HALIFAX — The interruption in the supply of COVID-19 vaccine justifies Nova Scotia's conservative distribution strategy, Premier Stephen McNeil said Tuesday. McNeil defended the province's immunization plan to hold doses back for booster shots, and he voiced concerns about the ongoing availability of vaccine. "We have serious concerns about supply," he told reporters. "We had hoped that we wouldn't be in this situation but we will not be receiving any new doses this week." The premier said vaccinations will continue at some long-term care homes because the province had put doses in reserve for booster shots. As of Monday, 11,622 doses of COVID-19 vaccine had been administered in the province, with 2,708 people having received their second of two doses. McNeil acknowledged the criticism about his government's approach of holding back doses. Quebec, by contrast, decided against that strategy and instead vaccinated as many people as possible with a single dose. The premier, however, said his main concern has been around the consistency of vaccine supply. "We want to reassure all Nova Scotians that if we give you the first shot you will get the second shot," McNeil said. "Until we see a level of consistency in supply, that's the protocol we are going to continue to follow." Dr. Robert Strang, chief medical officer of health, said Nova Scotia would get no vaccine this week from Pfizer and then 1,950 doses the week of Feb. 1, along with another 5,400 doses of the Moderna vaccine. "Beyond that there is no certainty around the amount of vaccine, whether its Pfizer or Moderna, that we are going to get," Strang said. Strang, however, said the province remained committed to its strategy. He said Nova Scotia feels less pressure compared to other provinces to vaccinate the largest amount of people as quickly as possible. Nova Scotia reported one new case of COVID-19 Tuesday and a total of 11 active reported infections. No one was in hospital with the disease. Strang said science is also solidly behind the approach of giving two doses of vaccine within the 21-to-28-day window prescribed by the manufacturers. Over the next three months, he said, the province will continue to focus on vaccinating front-line health-care workers as well as staff, residents and designated caregivers in long-term and residential care facilities. To date, Strang said, vaccinations have been completed at the Northwood long-term care facility in Halifax, where 53 of the provinces 65 deaths occurred last spring. He said vaccinations are also complete at Ocean View Continuing Care Centre in Dartmouth and at Harbourstone Enhanced Care in Sydney. As well, Strang said the province is targeting mid-to-late February to open its first community clinic, which he said will be at the IWK Health Centre in Halifax, for people over 80 years of age. "These are community clinics that will help us understand what works and what doesn't work, so when we are ready to administer large quantities of vaccine we are able to do so immediately," Strang said. Meanwhile, health officials urged post-secondary students in the Halifax area to get tested for COVID-19. They said several cases of COVID-19 had been identified among Halifax's student population, and they recommended that all students be tested — even if they haven’t travelled, have no symptoms or haven't visited a location that had been exposed to the novel coronavirus. Drop-in testing began Tuesday and at Dalhousie University and pop-up rapid testing was scheduled to begin Wednesday at St. Francis Xavier University in Antigonish, N.S., and at two locations in Sydney, N.S., including Cape Breton University. This report by The Canadian Press was first published Jan 26, 2021. Keith Doucette, The Canadian Press
TORONTO — Ontario must take urgent action to address the rising number of COVID-19 deaths in long-term care, a group of over 200 doctors, researchers and advocates said Tuesday, calling the situation a "humanitarian crisis." In a letter to Premier Doug Ford's government, the group said the province does not appear to have learned from deadly nursing-home outbreaks during the first wave of the pandemic, which led to almost 2,000 deaths. Instead, staffing shortages, poor infection control, and a delayed response to outbreaks continue to occur in the homes with deadly consequences, the group wrote. "Due to the Ontario government's inaction ... LTC residents are at high risk of death from COVID-19," the letter said. "In many circumstances, residents are also left without basic care, hygiene, food and water. This is a human rights violation." The group recommended a series of sweeping changes across the sector to help save lives as the pandemic continues. Among them are calls to immediately bolster staffing, legislate a minimum standard of daily care for residents, and provide unrestricted access to family caregivers with personal protective equipment. Vivian Stamatopoulos, an associate professor at Ontario Tech University specializing in family caregiving and one of the group's organizers, said the situation in long-term care is dire. "What is happening here is a humanitarian crisis," she said. "The rights of these residents ... are violated with impunity by being locked away from their loved ones in spite of the directives which supposedly gives them uninterrupted access." In addition to its recommendations, the group also wants the province to begin the process of removing for-profit long-term care providers from the sector. "Any home operator that does not comply with staffing ratios, infection control protocols, or commits any other major infraction which harms the residents should immediately and permanently lose their license and face a harsh penalty," the group said. The group also wants immediate military assistance where nursing-home staffing has "collapsed." Health Minister Christine Elliott said Tuesday that military assistance has not currently been requested, as it was last year, because many nursing home have established partnerships with local hospitals. "Hospitals are standing forward and helping the long-term care homes that are having problems, both in terms of supplying staff, as well as supplying PPE and whatever else they need," she said. Long-Term Care Minister Merrilee Fullerton said the province has learned lessons from the pandemic's first wave and made changes. "The current number of resident and staff cases, as well as outbreaks, remain my top concern," she said in a statement. "We are confident that our measures, such as regular surveillance testing, universal masking, temporary pandemic pay for staff, an eight-weeks supply of PPE and emergency replenishments, strong local partnership including with hospitals and numerous emergency measures are stabilizing the sector." Provincial figures show that 3,462 long-term care residents have died of COVID-19 since the start of the pandemic. Meanwhile, Ford called on the federal government on Tuesday to bolster travel restrictions to prevent the spread of COVID-19 variants. Ford said those restrictions should include mandatory testing at airports for all incoming international travellers. He also said Canada should temporarily ban direct flights from countries where new variants are detected. "For the federal government, please get mandatory testing," Ford said. "It's absolutely critical to protect our borders." A voluntary screening program at Toronto’s Pearson International Airport began Jan. 6 and has tested more than 6,800 travellers. The province said of those tests, 146 people have tested positive for COVID-19. The government said Tuesday that 1.8 per cent of all COVID-19 cases are related to international travel. As of Jan. 7, under new federal rules, air travellers coming to Canada must take a pre-arrival COVID-19 test. Dozens of flights have nonetheless arrived since that date with passengers on board who later tested positive for the novel coronavirus. On Tuesday, Prime Minister Justin Trudeau said new travel restrictions were on the way and urged all Canadians to cancel any non-essential trips they have planned in the coming weeks. What shape those new rules might take remains up for discussion, he said. "The bad choices of a few will never be allowed to put everyone else in danger," Trudeau said. Ontario reported 1,740 new cases of COVID-19 on Tuesday and 63 more deaths linked to the virus. — with files from Stephanie Levitz This report by The Canadian Press was first published Jan. 26, 2021. Shawn Jeffords, The Canadian Press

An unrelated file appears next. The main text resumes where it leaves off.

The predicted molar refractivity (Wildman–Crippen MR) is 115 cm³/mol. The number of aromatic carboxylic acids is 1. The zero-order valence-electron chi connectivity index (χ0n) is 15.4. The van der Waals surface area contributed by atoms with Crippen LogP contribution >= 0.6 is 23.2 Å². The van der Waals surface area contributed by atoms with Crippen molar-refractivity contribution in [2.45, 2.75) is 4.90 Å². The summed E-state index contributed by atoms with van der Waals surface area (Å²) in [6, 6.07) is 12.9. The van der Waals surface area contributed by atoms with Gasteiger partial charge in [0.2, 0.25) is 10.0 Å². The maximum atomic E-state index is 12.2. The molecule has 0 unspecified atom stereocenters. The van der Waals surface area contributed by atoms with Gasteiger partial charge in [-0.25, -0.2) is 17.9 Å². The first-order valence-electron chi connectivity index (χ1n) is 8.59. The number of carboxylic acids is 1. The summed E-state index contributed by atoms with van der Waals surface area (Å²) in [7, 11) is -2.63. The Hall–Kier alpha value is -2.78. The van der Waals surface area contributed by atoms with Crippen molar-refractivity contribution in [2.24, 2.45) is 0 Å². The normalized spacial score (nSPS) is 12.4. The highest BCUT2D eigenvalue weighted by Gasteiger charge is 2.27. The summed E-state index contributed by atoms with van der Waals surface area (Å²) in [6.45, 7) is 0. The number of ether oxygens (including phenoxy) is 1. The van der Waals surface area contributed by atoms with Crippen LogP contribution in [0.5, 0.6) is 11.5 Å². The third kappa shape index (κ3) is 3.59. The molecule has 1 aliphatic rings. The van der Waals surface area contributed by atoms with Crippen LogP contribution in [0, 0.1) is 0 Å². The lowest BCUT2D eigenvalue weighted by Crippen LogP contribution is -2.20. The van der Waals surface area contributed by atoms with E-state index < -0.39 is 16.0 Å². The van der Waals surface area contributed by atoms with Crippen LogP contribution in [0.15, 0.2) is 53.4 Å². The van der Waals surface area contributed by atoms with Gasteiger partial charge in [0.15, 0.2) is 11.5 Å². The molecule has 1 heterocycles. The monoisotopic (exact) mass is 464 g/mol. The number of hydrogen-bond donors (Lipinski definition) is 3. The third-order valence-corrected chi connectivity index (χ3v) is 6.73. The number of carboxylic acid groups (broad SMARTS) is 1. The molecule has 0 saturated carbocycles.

Debi Buell has always been a big fan of her father, artist Athol Buell, so naturally she wanted to share his work with others. In particular, she wanted to preserve the wartime sketches he did in the late '90s, before his death in 1999. Several years ago she approached staff at the Robertson Library at UPEI to see if they could archive his work and now that work is complete and his sketches are part of a digital archive. "He was so talented so it's very nice to be able to share with everybody what he was passionate about," she said. Passion for wartime art Athol Buell had a passion for the Second World War and enjoyed sketching everything from battlefields to planes and tanks, to the local P.E.I. soldiers who served. He also researched the personal stories to go along with his artwork. "He just kept drawing every day. He would try to make sure that he drew the people that were involved," said Debi. She said her father had the ability to capture "the essence" of people with his sketches. She said her father was well-known for his love of art, and it was a hobby he pursued whenever he had the time. "Even before he was a teenager he was always drawing, everywhere he went," she said. She said he had originally done a lot of acrylic painting but later in life when he developed chronic obstructive pulmonary disease he could no longer work with paints as they bothered his lungs, so he switched to pencil art. Sketches now online Athol's sketches can now be seen by anyone with an internet connection — they are part of a digital archive called Island Lives found at Islandlives.ca. Keltie MacPhail, the digital initiatives librarian involved in the project, described his work as realistic and informative. "A lot of the drawings, especially the ones of the people he talks about, are quite lifelike," said MacPhail. "They're beautiful," she said. She said the Island Lives archive focuses on community history and artwork, like that done by Athol Buell, and it must have a substantial Prince Edward Island connection. She said the stories he wrote alongside his artwork are also valuable. "There are a number of P.E.I.-related stories sprinkled throughout some of the larger more international historic figures and events that he sketches about and it's a way of preserving some of those Island stories," she said. She said his stories and sketches tell a history that may not be available in many textbooks. Debi said her father would be thrilled that his sketch books are being preserved and shared with such a wide audience. "This is a way of protecting them and being able to share them. I guess it's going to be shared with the world." More from CBC P.E.I.